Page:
Έχω αρχίσει να αναρωτιέμαι, αν μερικές από τις αναρτήσεις μου πρέπει να τις γράφω σε ξένη γλώσσα, αφού προφανώς ξένοι μας κυβερνούν, και οι Έλληνες που νομίζαμε ότι είναι οι Κυβερνήσεις μας είναι διαχειριστές, ξένων, ως επί το πλείστον, επιθυμιών.
Δυστυχώς μεγάλωσα σε περίοδο που οι ξένοι δεν ήταν Γερμανοί, και έτσι τα Γερμανικά μου είναι περιορισμένα "Wasser bitte"και ίσα ίσα να ψελλίσω "ohne gas" ή "stilles wasser". Σήμερα που θέλω να γράψω κάτι για αυτά που είπε ο Γερμανός πρέσβης Dr. Roland Wegener, δεν ξέρω σε τι γλώσσα να τα πω. Όλοι οι Πρέσβεις ξέρουν Αγγλικά, και οι περισσότεροι Γερμανοί ξέρουν Αγγλικά, και θα το γράψω στα αγγλικά, τουλάχιστον να γλυτώσουν οι άνθρωποι την μετάφραση, αν υποθετικά ενδιαφερθούν να με διαβάσουν.
I have read your address, in Greek, as issued to the Greek press, on the 20th anniversary of the German reunification. A glorious event indeed, which, in my simplistic mind started on June 12 1987, when the late President Ronald Reagan challenged Secretary General Michail Gorbachev to tear down the Wall. Remember the speech?
"We welcome change and openness; for we believe that freedom and security go together, that the advance of human liberty can only strengthen the cause of world peace. There is one sign the Soviets can make that would be unmistakable, that would advance dramatically the cause of freedom and peace. General Secretary Gorbachev, if you seek peace, if you seek prosperity for the Soviet Union and eastern Europe, if you seek liberalization, come here to this gate. Mr. Gorbachev, open this gate. Mr. Gorbachev, tear down this wall"
Now... there are Greeks who may not appreciate the glory of those events, but I do. And I am delighted at the success of the reunification and the continuation of the German miracle and the strengthtening of the German economy, and the stabilizing effect Germany has had in the financial crisis of the last couple of years. While indeed many comments are said and written that might indicate a sourness in German-Greek relations vis-avis Greece's current predicament, I take a longer-term view. I love German music, I have read the work of many German thinkers, in translation regrettably, I am a happy consumer of German goods and services. I even like German food.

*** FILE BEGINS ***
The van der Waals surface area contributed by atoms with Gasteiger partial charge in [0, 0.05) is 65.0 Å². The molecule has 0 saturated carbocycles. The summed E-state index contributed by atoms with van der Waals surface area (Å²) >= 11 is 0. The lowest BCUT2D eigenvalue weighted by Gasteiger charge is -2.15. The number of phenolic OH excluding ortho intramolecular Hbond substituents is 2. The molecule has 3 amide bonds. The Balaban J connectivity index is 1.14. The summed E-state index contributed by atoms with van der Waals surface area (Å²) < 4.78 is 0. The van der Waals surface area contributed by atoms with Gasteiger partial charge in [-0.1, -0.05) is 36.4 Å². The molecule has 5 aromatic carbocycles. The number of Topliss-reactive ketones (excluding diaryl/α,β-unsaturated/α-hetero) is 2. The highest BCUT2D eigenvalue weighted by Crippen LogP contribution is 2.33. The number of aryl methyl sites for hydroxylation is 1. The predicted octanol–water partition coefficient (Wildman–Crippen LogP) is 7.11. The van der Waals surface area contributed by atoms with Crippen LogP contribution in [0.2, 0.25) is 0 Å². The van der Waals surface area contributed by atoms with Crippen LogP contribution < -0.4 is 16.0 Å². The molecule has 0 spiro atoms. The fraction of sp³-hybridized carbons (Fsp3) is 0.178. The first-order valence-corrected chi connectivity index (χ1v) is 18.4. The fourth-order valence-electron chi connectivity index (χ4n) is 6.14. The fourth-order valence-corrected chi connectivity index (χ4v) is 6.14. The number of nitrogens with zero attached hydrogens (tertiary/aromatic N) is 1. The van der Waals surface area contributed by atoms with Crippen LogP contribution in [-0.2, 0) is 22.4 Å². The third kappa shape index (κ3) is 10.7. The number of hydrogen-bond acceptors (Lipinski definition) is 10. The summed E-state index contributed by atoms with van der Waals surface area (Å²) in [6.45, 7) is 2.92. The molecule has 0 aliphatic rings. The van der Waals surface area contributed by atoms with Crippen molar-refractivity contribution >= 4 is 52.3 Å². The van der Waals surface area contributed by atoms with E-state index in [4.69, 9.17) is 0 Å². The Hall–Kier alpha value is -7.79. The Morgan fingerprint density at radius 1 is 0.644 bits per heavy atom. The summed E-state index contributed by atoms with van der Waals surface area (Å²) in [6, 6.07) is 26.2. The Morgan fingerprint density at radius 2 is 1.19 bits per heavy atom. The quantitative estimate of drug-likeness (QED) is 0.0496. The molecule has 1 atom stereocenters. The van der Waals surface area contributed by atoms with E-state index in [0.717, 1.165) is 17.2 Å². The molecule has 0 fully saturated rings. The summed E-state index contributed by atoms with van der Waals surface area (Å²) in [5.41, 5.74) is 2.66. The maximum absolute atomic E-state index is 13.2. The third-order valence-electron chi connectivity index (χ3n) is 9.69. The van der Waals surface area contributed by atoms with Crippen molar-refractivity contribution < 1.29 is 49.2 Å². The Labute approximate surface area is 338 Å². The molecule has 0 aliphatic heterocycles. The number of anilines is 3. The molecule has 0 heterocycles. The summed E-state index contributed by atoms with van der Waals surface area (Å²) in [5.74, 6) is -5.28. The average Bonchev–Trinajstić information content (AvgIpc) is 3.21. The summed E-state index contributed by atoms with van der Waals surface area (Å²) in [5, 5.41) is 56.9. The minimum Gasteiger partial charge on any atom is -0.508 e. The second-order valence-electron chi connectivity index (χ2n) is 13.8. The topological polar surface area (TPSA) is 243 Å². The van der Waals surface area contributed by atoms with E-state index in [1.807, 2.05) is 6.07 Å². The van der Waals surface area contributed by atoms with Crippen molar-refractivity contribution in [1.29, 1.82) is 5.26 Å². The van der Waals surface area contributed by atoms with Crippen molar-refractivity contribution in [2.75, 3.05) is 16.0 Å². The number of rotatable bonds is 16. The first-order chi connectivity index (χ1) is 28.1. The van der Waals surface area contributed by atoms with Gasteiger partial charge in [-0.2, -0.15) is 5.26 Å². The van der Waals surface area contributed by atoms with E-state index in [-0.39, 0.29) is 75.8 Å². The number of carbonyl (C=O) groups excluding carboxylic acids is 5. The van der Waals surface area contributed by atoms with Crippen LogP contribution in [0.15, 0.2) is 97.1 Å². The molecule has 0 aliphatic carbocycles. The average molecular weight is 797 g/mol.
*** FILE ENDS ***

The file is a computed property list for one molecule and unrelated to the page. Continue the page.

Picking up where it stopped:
My issue is with Ronald Reagan's words: "Freedom" and "Liberty", and the seeming contradiction between these words, and your statement, attributed in Greek as: "...και βελτιωμένη ανταγωνιστικότητα. Το πράττουμε έχοντας εμπιστοσύνη στις μεγάλες δυνατότητες της Ελλάδας ως τόπου εγκατάστασης μονάδων εκμετάλλευσης ανανεώσιμων πηγών ενέργειας, αειφόρου τουριστικής ανάπτυξης και επιστημονικής έρευνας". Sir, in all due respect, there is nothing "free", or "liberal", or "imroving competitiveness", in renewable energy sources. Your very own Spiegel magazine has argued the futility of the exercise, in either reducing dependence from imported fuels, reducing emissions, or benefitting the environment. An "expensive exercise in destroying landscapes", were, I believe, some of the words used on one occasion.
We are a poor country, Sir, but in spite of our shortcomings, we believe that our landscape and our islands have a certain charm, and we do tend to associate "freedom" with them. Your own nationals seem to enjoy it, when they visit as tourists. Furthermore, we do not have the means to pay the exorbitant electricity prices that are required to justify the wind power folly. We do not have vast wasteland expanses for wind generation, every generator installed seriously alienates someone, regardless of where it is. Regrettably, it is easy to focus this alienation on the party that appears to be promoting the offense. Never mind our Government and local politics. Why alienate people who would otherwise be minding their own business and have only the best of friendly feelings towards their European partners?
Kindly, Sir, please reconsider your priorities related to the cooperation of your country with ours, and please give some thought to relieving us from our wind generation trials and tribulations, and I shall be for ever grateful.
With respect and best regards,